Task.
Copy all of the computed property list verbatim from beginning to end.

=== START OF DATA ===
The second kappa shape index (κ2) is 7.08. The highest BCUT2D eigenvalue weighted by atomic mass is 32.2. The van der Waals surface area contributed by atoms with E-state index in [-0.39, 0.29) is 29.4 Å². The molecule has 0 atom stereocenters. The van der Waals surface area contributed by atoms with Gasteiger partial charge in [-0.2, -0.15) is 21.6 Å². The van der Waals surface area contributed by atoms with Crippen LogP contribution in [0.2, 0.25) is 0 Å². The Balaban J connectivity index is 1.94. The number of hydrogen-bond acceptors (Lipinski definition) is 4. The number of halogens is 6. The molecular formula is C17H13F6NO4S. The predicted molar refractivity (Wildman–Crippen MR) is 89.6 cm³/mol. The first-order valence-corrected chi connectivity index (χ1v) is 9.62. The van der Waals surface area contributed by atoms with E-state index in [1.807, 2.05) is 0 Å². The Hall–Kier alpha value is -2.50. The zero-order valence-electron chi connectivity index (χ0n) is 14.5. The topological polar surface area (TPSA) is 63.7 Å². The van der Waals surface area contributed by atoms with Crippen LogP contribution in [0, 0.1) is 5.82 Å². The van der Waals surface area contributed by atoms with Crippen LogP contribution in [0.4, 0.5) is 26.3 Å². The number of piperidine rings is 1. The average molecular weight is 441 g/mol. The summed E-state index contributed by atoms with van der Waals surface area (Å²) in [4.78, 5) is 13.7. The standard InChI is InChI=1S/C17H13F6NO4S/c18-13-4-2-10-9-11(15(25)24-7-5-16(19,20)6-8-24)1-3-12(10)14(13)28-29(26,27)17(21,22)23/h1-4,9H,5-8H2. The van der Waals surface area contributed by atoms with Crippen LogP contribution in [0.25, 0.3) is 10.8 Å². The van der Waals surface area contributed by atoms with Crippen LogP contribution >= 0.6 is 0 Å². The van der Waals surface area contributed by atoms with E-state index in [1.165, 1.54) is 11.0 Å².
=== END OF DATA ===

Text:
The second kappa shape index (κ2) is 7.08. The highest BCUT2D eigenvalue weighted by atomic mass is 32.2. The van der Waals surface area contributed by atoms with E-state index in [-0.39, 0.29) is 29.4 Å². The molecule has 0 atom stereocenters. The van der Waals surface area contributed by atoms with Gasteiger partial charge in [-0.2, -0.15) is 21.6 Å². The van der Waals surface area contributed by atoms with Crippen LogP contribution in [0.2, 0.25) is 0 Å². The Balaban J connectivity index is 1.94. The number of hydrogen-bond acceptors (Lipinski definition) is 4. The number of halogens is 6. The molecular formula is C17H13F6NO4S. The predicted molar refractivity (Wildman–Crippen MR) is 89.6 cm³/mol. The first-order valence-corrected chi connectivity index (χ1v) is 9.62. The van der Waals surface area contributed by atoms with E-state index in [1.807, 2.05) is 0 Å². The Hall–Kier alpha value is -2.50. The zero-order valence-electron chi connectivity index (χ0n) is 14.5. The topological polar surface area (TPSA) is 63.7 Å². The van der Waals surface area contributed by atoms with Crippen LogP contribution in [0, 0.1) is 5.82 Å². The van der Waals surface area contributed by atoms with Crippen LogP contribution in [0.4, 0.5) is 26.3 Å². The number of piperidine rings is 1. The average molecular weight is 441 g/mol. The summed E-state index contributed by atoms with van der Waals surface area (Å²) in [4.78, 5) is 13.7. The standard InChI is InChI=1S/C17H13F6NO4S/c18-13-4-2-10-9-11(15(25)24-7-5-16(19,20)6-8-24)1-3-12(10)14(13)28-29(26,27)17(21,22)23/h1-4,9H,5-8H2. The van der Waals surface area contributed by atoms with Crippen LogP contribution in [0.25, 0.3) is 10.8 Å². The van der Waals surface area contributed by atoms with Crippen LogP contribution >= 0.6 is 0 Å². The van der Waals surface area contributed by atoms with E-state index in [1.165, 1.54) is 11.0 Å².